A Blessed and Merry Christmas from Stormhorn

In a world that has become bewilderingly complex, may the simplicity of faith in the person of Jesus be yours today and every day. I don't think it's any secret that Christmas is almost certainly not the actual calendar date of Jesus's birth. What's important about Christmas is, it reminds us that Jesus indeed was born at a specific point in time, at a certain hour on a certain day, really and truly. If eternal life were just a matter of sound moral teachings, he need not have bothered. But he came to provide something far more than one more model in the display case of spiritual teachers; he came to offer us himself as the object of our trust in matters far too vast for us to comprehend. Look around you. Look inside you. Is it really so hard so hard to believe that what we need is not merely answers, but a Savior? "For God loved the world with such unfathomable depth and passion that he gave the Son whom he himself sired--God, reproducing his very heart and character uniquely in human form, clothed with flesh, emotions, personality, a voice, appetites, and a name--so that whoever puts his or her trust in the Son may possess an entirely different quality of life: eternal life, today and forever."--John 3:16, my rendering A blessed and gracious Christmas to all my friends. Politically incorrectly yours, Bob

September 11: Ten Years Ago Today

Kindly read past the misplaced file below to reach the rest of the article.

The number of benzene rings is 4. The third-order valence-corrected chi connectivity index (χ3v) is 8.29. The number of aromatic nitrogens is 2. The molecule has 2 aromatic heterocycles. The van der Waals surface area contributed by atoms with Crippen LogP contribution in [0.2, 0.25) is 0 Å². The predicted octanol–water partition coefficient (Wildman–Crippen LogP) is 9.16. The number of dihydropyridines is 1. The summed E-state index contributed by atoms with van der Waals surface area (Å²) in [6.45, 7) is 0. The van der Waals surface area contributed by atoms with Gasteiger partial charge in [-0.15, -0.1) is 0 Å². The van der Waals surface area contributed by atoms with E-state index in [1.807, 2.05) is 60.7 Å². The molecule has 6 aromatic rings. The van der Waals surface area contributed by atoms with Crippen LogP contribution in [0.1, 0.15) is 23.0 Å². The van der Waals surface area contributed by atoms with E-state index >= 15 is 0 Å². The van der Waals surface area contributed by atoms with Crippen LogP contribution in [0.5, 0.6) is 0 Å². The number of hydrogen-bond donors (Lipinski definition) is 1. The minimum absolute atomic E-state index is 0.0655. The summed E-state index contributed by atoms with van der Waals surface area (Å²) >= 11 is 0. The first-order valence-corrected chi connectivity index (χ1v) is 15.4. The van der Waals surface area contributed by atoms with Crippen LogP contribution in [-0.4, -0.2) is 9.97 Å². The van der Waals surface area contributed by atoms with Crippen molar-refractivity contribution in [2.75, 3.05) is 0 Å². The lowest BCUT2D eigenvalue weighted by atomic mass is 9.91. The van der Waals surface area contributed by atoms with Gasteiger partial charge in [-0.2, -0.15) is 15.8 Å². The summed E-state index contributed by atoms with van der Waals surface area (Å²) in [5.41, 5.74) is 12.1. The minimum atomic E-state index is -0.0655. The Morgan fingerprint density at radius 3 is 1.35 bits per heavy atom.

Last year on this day, I wrote a post commemorating the horror and heroism that unfolded on September 11, 2001. I cannot improve on that article, and so I invite you to read it, and to remember what your own day was like 10 years ago. If you were old enough back then to grasp the magnitude of what happened, I am certain that you will never forget it. Like me, you will relive it every year until your power to remember is no more. My post written last year speaks for me again today with undiminished vigor, and will do so for years to come. There is, however, one aspect of September 11, 2001, which that article did not consider. It is something I've found myself musing on lately, a phenomenon that is inevitable as generation follows generation. It has to do with our capacity to remember--not to merely observe a date on the calendar, but to recall how that day unfolded for us; what we were doing at the time; how we felt as we watched the Twin Towers burn and collapse, and as news poured in of another plane crashing into the Pentagon, and yet another plunging into a field in Pennsylvania. While millions of us today can never forget those events, a growing number of Americans are incapable of remembering them with the same stark emotions. This seems incredible to those of us who were adults back then. Nevertheless, it is true: Ten years later, a generation is entering adulthood for whom the tragedy of that fiery morning is but a dim recollection from childhood; and a post-9/11 generation has been born, and is being born, which will contemplate this date from no more than a historic perspective, not with the grief, fear, and fury felt by those of us who witnessed militant Islam's attack on our country firsthand. It is that way for all of us. Each generation has its own indelible landmarks. Whatever lies outside those milestones necessarily produces a less visceral, secondhand frame of reference. Living memories belong to those who have lived them. Those who have not can only embrace--and must embrace--such defining events as part of our beloved country's spiritual DNA, which the sheer force of being Americans compels us all to honor. I am 55 years old. I was in second grade on November 22, 1963, when the mother superior at my Catholic school entered the room and informed us that President Kennedy had been assassinated. We children gasped--I remember that. But I don't remember much more. I was only seven years old, too young to feel the pathos of that defining time in our nation, or to process its significance from an adult perspective. My father fought in World War II. He was on the front lines at the Battle of the Bulge, killing men and watching his friends being killed. On August 6, 1945--his birthday--Dad was in a boat bound for Japan when the "Little Boy" bomb detonated over Hiroshima. That was, he said, the best birthday gift he had ever gotten. To those who maintain that the atomic bomb was an atrocity perpetrated by our country on thousands of innocent Japanese civilians, let me remind you that Japan was the one who first attacked us. And you weren't on that boat with my dad, headed for what you were certain would be your death. You weren't around back then. But neither was I. Nor was I there to feel the joy of V-E Day on May 7, 1945; or to celebrate the Japanese surrender to America on V-J Day, September 2, 1945. No, I was not there. My father was, not I. The closest I could come to even remotely sharing those times with him was nearly 20 years later in the early 60s, as a boy sitting with Dad in our living room in Niles, Michigan, watching the ABC series Combat on our Zenith black-and-white TV. Decades later, in 1998, I watched the intense motion picture Saving Private Ryan. I did so out of a desire to better understand my father and the war that had shaped him. The movie was powerful, wrenching, and helpful. But it was not the same thing as being there. My dad had been where I could never go. Nor will my father ever be where I have been. Each generation ultimately hands off this nation and its history to the generations that follow. Those generations cannot experience what we have experienced. We can only hope they will learn from events which for them are historic, but which for us older Americans have been all too real--learn in a way that wisely balances hope-filled idealism which makes life worth living with a realism that recognizes evil for what it is, and stands against it. Hitler is dead. Bin Laden is dead. But neo-Naziism lives on, and so does Al Qaeda. The enemy is always with us, on foreign shores and in our midst. Perhaps the worst damage he could inflict on us is that in fighting him, we should become like him. Let us therefore look to our own souls, and hold up a higher standard--an enduring nobility of character which only God can empower us to carry onward, torch-like, man by man and woman by woman, from one generation to the next. In Christ, Bob